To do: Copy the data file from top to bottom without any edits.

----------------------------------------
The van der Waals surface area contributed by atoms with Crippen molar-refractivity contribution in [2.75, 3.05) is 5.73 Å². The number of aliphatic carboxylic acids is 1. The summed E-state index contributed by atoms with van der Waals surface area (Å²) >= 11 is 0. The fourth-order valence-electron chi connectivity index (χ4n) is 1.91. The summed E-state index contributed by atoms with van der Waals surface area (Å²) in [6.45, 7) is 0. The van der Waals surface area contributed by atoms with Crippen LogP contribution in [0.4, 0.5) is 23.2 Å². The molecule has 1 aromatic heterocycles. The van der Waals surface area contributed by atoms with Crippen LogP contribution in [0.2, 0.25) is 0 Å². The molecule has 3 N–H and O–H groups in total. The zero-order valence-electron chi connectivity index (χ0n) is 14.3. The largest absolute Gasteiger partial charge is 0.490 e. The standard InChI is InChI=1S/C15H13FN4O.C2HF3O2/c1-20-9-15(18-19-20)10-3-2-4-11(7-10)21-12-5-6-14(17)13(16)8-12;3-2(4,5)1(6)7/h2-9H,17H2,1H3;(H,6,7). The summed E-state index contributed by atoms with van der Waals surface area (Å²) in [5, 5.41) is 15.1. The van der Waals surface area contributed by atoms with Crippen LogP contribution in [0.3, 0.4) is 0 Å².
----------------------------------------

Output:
The van der Waals surface area contributed by atoms with Crippen molar-refractivity contribution in [2.75, 3.05) is 5.73 Å². The number of aliphatic carboxylic acids is 1. The summed E-state index contributed by atoms with van der Waals surface area (Å²) >= 11 is 0. The fourth-order valence-electron chi connectivity index (χ4n) is 1.91. The summed E-state index contributed by atoms with van der Waals surface area (Å²) in [6.45, 7) is 0. The van der Waals surface area contributed by atoms with Crippen LogP contribution in [0.4, 0.5) is 23.2 Å². The molecule has 1 aromatic heterocycles. The van der Waals surface area contributed by atoms with Crippen LogP contribution in [0.2, 0.25) is 0 Å². The molecule has 3 N–H and O–H groups in total. The zero-order valence-electron chi connectivity index (χ0n) is 14.3. The largest absolute Gasteiger partial charge is 0.490 e. The standard InChI is InChI=1S/C15H13FN4O.C2HF3O2/c1-20-9-15(18-19-20)10-3-2-4-11(7-10)21-12-5-6-14(17)13(16)8-12;3-2(4,5)1(6)7/h2-9H,17H2,1H3;(H,6,7). The summed E-state index contributed by atoms with van der Waals surface area (Å²) in [5, 5.41) is 15.1. The van der Waals surface area contributed by atoms with Crippen LogP contribution in [0.3, 0.4) is 0 Å².